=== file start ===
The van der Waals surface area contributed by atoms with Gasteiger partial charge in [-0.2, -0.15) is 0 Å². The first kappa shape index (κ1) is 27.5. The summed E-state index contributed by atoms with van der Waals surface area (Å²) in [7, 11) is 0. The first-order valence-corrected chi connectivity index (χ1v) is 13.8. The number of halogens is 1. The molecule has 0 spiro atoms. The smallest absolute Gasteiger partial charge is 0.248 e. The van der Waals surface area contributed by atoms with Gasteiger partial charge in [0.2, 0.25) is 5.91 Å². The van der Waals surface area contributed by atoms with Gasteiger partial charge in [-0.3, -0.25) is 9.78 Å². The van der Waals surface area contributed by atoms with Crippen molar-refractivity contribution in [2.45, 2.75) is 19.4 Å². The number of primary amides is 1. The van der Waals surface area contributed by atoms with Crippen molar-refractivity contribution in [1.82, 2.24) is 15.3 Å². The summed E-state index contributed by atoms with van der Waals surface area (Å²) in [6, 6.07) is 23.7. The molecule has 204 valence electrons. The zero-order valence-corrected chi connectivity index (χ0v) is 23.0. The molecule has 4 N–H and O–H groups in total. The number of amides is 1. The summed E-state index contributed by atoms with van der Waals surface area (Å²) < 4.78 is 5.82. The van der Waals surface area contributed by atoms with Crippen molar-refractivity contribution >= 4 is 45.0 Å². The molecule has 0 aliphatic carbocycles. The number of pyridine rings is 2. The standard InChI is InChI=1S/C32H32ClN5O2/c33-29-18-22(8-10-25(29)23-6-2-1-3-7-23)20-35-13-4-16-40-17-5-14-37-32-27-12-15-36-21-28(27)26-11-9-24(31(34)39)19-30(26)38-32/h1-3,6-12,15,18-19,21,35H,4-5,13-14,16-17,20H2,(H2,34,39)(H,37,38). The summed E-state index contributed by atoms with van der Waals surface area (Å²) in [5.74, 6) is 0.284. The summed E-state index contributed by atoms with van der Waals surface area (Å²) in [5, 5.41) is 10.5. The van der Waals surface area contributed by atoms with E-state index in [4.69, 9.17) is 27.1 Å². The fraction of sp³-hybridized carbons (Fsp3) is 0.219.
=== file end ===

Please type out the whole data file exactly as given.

The van der Waals surface area contributed by atoms with Gasteiger partial charge in [-0.2, -0.15) is 0 Å². The first kappa shape index (κ1) is 27.5. The summed E-state index contributed by atoms with van der Waals surface area (Å²) in [7, 11) is 0. The first-order valence-corrected chi connectivity index (χ1v) is 13.8. The number of halogens is 1. The molecule has 0 spiro atoms. The smallest absolute Gasteiger partial charge is 0.248 e. The van der Waals surface area contributed by atoms with Gasteiger partial charge in [0.2, 0.25) is 5.91 Å². The van der Waals surface area contributed by atoms with Gasteiger partial charge in [-0.3, -0.25) is 9.78 Å². The van der Waals surface area contributed by atoms with Crippen molar-refractivity contribution in [2.45, 2.75) is 19.4 Å². The number of primary amides is 1. The van der Waals surface area contributed by atoms with Crippen molar-refractivity contribution in [1.82, 2.24) is 15.3 Å². The summed E-state index contributed by atoms with van der Waals surface area (Å²) in [6, 6.07) is 23.7. The molecule has 204 valence electrons. The zero-order valence-corrected chi connectivity index (χ0v) is 23.0. The molecule has 4 N–H and O–H groups in total. The number of amides is 1. The summed E-state index contributed by atoms with van der Waals surface area (Å²) < 4.78 is 5.82. The van der Waals surface area contributed by atoms with Crippen molar-refractivity contribution >= 4 is 45.0 Å². The molecule has 0 aliphatic carbocycles. The number of pyridine rings is 2. The standard InChI is InChI=1S/C32H32ClN5O2/c33-29-18-22(8-10-25(29)23-6-2-1-3-7-23)20-35-13-4-16-40-17-5-14-37-32-27-12-15-36-21-28(27)26-11-9-24(31(34)39)19-30(26)38-32/h1-3,6-12,15,18-19,21,35H,4-5,13-14,16-17,20H2,(H2,34,39)(H,37,38). The summed E-state index contributed by atoms with van der Waals surface area (Å²) in [5.74, 6) is 0.284. The summed E-state index contributed by atoms with van der Waals surface area (Å²) in [5, 5.41) is 10.5. The van der Waals surface area contributed by atoms with E-state index in [4.69, 9.17) is 27.1 Å². The fraction of sp³-hybridized carbons (Fsp3) is 0.219.